Not surprisingly, we have found that with new endeavors come new challenges and new heights of busyness, but, while we certainly haven't achieved perfection (there's always next year...) the fields are in good shape as we transition into fall.

The dry beans are drying, the winter radishes are maturing, the acorn squash are ripening and the late planted (remember when June rains kept chasing us out of the fields?) fall crops are heading up nicely.  

Like the cauliflower :)
This week's share will include: Cauliflower, Rutabaga, Kale or Chard, Potatoes, Leeks, Tomatoes, Cucumbers and/or Summer Squash, and Fresh Herbs.

Now, we know that we're not the only family that is extra busy this time of year. Harvest time is also back to school time. So this week's recipe could not be simpler, and it makes use of the sometimes-challenging-to-cook rutabaga in a kid friendly way.

I called this post Farmer Food because I used some extra weird looking cauliflower and rutabaga when I made the recipe. We always feast on the funny looking stuff :)

Curly cauliflower and a rutabaga light bulb.

Maple Roasted Rutabaga and Cauliflower

1 Rutabaga, cut into one inch pieces
1 Cauliflower, separated into large curds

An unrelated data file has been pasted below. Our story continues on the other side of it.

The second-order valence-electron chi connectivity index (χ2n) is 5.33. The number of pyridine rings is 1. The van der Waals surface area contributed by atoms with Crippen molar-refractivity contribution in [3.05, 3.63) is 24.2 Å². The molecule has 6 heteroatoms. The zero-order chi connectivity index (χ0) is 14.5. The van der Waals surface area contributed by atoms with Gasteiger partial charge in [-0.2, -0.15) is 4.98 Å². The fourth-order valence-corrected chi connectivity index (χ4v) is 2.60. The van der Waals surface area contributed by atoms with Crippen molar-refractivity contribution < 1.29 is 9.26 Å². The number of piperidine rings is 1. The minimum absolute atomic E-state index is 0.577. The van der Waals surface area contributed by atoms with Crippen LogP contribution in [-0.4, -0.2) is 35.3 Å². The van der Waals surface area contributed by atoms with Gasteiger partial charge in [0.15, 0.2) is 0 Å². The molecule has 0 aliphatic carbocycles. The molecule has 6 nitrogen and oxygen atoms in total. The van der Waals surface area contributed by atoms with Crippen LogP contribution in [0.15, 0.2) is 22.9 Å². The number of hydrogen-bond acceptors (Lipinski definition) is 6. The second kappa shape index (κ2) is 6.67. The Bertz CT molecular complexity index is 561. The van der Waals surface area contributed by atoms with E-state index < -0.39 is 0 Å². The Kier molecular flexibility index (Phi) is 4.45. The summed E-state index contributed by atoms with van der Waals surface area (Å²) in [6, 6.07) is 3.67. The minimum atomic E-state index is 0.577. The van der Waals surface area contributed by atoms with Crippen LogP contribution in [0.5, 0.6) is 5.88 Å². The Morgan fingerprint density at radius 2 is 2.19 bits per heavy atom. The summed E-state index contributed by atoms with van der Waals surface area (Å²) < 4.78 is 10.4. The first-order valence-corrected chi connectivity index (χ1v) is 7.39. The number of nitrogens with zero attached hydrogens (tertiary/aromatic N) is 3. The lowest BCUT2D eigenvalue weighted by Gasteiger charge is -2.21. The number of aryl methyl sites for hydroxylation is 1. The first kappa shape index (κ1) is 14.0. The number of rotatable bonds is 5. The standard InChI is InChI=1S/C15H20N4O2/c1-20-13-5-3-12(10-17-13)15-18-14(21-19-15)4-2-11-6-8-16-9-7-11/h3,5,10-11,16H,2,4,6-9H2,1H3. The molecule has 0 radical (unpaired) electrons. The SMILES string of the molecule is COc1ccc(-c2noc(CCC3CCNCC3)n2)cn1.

2 Tablespoons maple syrup
2 Tablespoons olive oil
1/2 teaspoon salt

Preheat Oven to 375 degrees

Toss chopped rutabaga and cauliflower curds together in a bowl. Stir together the maple syrup, olive oil, and salt until they are well mixed.

Stir the maple oil mixture into the cauliflower and rutabaga to coat. Spread the coated vegetables onto a baking sheet.

Bake at 375 degrees for 20 minutes, stirring after about 10 minutes.

When it's ready, the rutabaga will be toasty and golden.

Tuesday, September 1, 2015

Week 12: Happy September

With the beginning of September has come a grey sky over yellow fields of goldenrod...

At least that's what today looks like at our place.
...and a share packed with fall vegetables.

Just like early September, this week's share is a lovely mix of summer and fall. It includes: Kale, Potatoes, Leeks, Rutabaga, Cucumbers, Tomatoes, Broccoli, and Fresh Herbs.

The rutabagas are our usual variety, a lumpier than average heirloom called gilfeather's turnip (though they are true 'bagas and not turnips). I know some members find rutabagas especially challenging. Check out our rutabaga pinterest board for several ideas if you need some inspiration. My favorite is the baked rutabaga fries. I made some seasoned with oregano a while back, they were heavenly.

Or you can make some soup with your 'baga, like this: